Carolina Journal is taking a brief look at each new member of the General Assembly — 10 in the Senate and 11 in the House. We look at where they’ve been, what they’re doing now, and what we might expect them to do as lawmakers.
The 2021-22 session began in late January. Expect COVID-19 and the ongoing fallout from the pandemic to be top priorities for lawmakers, who are crafting a new budget for the biennium. They’ll also draw new legislative and congressional maps for the next decade based on fresh census data. Each legislator, too, has their own priorities.
Today, we look at the N.C. Senate:
Ernestine (Byrd) Bazemore, D-Bertie
Yesterday: Ernestine (Byrd) Bazemore, a Democrat from rural eastern North Carolina, worked for 28 years in the Bertie County School System, her campaign website says. She was elected to the county’s Board of Commissioners in 2014 and became board chairman four years later. She got 52% of the vote against Thomas Hester Jr., a Vance County commissioner.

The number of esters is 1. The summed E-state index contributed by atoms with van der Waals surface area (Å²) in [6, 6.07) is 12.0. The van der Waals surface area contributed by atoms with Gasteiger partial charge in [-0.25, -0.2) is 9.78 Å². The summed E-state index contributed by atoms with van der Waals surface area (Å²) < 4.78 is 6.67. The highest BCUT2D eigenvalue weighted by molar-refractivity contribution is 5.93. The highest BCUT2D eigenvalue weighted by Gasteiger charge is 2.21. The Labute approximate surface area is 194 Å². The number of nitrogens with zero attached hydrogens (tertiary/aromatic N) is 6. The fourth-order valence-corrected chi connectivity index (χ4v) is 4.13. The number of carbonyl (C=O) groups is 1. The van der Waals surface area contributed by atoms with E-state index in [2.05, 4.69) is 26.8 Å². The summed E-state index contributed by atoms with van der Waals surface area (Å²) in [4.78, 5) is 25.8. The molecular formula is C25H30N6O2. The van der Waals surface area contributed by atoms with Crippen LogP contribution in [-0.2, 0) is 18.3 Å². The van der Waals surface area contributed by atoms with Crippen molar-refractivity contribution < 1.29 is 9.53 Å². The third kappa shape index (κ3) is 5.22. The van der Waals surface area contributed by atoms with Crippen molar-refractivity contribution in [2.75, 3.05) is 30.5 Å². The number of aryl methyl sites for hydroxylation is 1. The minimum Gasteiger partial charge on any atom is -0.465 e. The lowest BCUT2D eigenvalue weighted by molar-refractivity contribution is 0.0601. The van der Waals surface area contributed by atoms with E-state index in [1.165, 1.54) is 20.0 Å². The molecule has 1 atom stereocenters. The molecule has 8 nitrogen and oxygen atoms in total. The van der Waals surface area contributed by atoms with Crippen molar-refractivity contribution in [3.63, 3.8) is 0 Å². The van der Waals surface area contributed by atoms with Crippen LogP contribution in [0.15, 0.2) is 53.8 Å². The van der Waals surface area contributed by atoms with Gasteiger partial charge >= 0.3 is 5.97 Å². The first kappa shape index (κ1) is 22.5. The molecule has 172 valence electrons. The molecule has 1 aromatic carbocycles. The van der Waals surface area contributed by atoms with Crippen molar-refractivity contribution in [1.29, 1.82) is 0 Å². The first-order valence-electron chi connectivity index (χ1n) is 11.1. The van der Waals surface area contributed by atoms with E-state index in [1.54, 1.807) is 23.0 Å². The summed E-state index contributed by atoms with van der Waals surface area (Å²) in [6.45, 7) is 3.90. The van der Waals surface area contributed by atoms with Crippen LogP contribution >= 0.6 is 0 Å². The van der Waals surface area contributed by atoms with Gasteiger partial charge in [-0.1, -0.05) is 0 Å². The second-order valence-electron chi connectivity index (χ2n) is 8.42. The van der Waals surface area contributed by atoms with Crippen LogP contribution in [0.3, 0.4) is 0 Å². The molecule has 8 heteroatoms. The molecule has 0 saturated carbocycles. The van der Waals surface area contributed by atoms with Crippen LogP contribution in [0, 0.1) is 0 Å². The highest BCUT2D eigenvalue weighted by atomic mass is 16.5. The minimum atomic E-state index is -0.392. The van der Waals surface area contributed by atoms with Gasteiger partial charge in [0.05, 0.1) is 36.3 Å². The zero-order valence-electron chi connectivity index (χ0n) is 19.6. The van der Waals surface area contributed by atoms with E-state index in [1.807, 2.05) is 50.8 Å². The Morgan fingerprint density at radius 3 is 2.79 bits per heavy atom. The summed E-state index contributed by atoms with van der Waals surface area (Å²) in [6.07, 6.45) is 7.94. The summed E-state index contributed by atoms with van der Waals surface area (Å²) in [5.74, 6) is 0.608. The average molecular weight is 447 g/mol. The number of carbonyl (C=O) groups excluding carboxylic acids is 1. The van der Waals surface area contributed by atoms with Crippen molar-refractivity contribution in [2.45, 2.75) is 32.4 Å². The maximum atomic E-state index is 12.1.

Today: Bazemore in August did an interview with WIZS in Henderson. She made her priorities clear and offered insights into how she’ll serve: “Broadband is a major concern across all the counties; not all areas are currently being served,” she told the station. “Also, the services offered by rural hospitals as well as Medicaid expansion are big concerns.”
Tomorrow: Bazemore doesn’t appear especially active on social media, which isn’t necessarily a bad thing. She raised about $20,000 for her campaign, according to Ballotpedia, but spent about just $500. A good chunk of the money, $5,400, came from the National Democratic Redistricting PAC, which, the 2019-20 election cycle, its website says, “targeted “13 … including 3 gubernatorial races, 17 state legislative chambers, and one down-ballot race. She’ll serve on the Senate’s Pensions and State, Appropriations on General Government, and Local Government committees.
Michael A. Lazzara, R-Onslow